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Community detention success welcomed


Sunday June 19, 2011

As the world marks Refugee Week Australian Red Cross welcomes the success of the community detention program which is based on humanitarian compassion and removes families and children out of the damaging environment of traditional immigration detention arrangements.

'The decision to move the majority of asylum seeker families and children into community-based arrangements has cross party agreement, which sends an important and significant message to the wider Australian community,' said Australian Red Cross Director of Services and International Operations Michael Raper. 'Community-based arrangements for asylum seekers are far more appropriate, humane, sustainable and in line with the values of our society.'

Last October the Government announced it would move the majority of children and families from immigration detention facilities into community-based arrangements while they await the outcome of their visa application. Red Cross has been leading the implementation of the community care arrangements, under the Government's Community Detention Program.

Red Cross has provided support for people in community detention for the past five years, and has cared for hundreds of families and individuals during this time. Red Cross prepares a case management plan for all people in community detention and has engaged a number of other charities and community organisations from across Australia as partners to provide care services under the new arrangements. Red Cross has also recruited volunteers to help support asylum seekers and refugees as they move into the community.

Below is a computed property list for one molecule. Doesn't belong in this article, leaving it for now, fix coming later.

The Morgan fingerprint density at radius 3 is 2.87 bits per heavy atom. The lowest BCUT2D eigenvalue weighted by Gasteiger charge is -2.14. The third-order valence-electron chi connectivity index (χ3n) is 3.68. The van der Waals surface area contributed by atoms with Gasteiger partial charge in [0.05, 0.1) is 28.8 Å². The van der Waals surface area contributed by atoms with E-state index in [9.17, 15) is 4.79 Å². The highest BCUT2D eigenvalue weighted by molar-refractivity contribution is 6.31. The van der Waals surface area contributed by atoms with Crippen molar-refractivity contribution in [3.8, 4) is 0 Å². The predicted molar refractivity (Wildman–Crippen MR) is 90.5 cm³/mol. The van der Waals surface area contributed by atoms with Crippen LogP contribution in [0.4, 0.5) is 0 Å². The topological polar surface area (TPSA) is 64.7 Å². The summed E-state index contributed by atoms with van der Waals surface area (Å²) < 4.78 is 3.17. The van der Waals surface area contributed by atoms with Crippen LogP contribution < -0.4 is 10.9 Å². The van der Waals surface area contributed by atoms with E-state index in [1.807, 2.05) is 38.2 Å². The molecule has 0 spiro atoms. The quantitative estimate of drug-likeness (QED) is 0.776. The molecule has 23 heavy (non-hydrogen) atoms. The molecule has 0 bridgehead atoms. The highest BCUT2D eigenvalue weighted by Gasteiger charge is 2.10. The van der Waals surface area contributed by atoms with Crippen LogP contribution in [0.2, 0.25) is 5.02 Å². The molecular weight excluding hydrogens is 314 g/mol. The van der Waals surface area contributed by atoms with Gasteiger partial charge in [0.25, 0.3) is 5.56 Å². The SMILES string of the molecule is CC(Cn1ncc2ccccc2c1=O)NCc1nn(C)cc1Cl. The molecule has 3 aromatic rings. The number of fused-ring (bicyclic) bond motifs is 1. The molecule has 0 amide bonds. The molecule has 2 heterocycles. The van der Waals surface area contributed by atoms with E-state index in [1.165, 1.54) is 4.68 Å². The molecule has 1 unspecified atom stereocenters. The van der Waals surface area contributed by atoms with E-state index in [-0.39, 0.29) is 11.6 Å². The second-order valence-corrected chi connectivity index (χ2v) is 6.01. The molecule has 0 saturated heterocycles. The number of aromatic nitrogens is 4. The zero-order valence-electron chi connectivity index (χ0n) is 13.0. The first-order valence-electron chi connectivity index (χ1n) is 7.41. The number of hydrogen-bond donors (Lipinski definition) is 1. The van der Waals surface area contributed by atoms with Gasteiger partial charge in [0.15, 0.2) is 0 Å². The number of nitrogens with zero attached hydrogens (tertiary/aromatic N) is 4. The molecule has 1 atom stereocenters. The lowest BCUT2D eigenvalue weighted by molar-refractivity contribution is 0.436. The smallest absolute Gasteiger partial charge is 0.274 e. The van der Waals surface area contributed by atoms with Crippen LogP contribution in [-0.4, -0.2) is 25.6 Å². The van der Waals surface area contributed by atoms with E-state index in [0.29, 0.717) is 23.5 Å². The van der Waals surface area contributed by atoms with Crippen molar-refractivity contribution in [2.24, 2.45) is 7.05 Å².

'The success of these new community-based arrangements support the findings of an Australian Red Cross survey conducted last year. That survey found most Australians were sympathetic to the plight of refugees with eight out of 10 people saying they would help a refugee settle into their community, and 83% of people agreeing that those fleeing persecution should be able to take refuge in another country,' said Mr Raper.

Refugee Week (19 to 25 June) is a time to recognise the courage and strength of refugees and to celebrate the rich contribution they make to our society. Refugees come from all walks of life, including professionals, people persecuted for their political beliefs, and mothers and fathers trying to find a safe place for their families.

It is important to keep debate on these issues in perspective and remember that compared with other refugee-hosting countries Australia receives a very small number of asylum applications. Last year Australia received 8,250 applications for asylum, just 2% of the 358,840 applications received across 44 industrialised nations.

'Red Cross works to reduce the vulnerability of migrants and to protect them against abuse, exploitation and denial of their rights,' Mr Raper said. 'We try to give care when it's needed most and there is little doubt that refugees and asylum seekers - who have often fled persecution and threats of death, and who often have little or no social support in Australia - are among the most vulnerable in our society.'

For media enquiries or to arrange interviews contact Red Cross media adviser Kim Batchelor on 0457 542 113 or kbatchelor@redcross.org.au.

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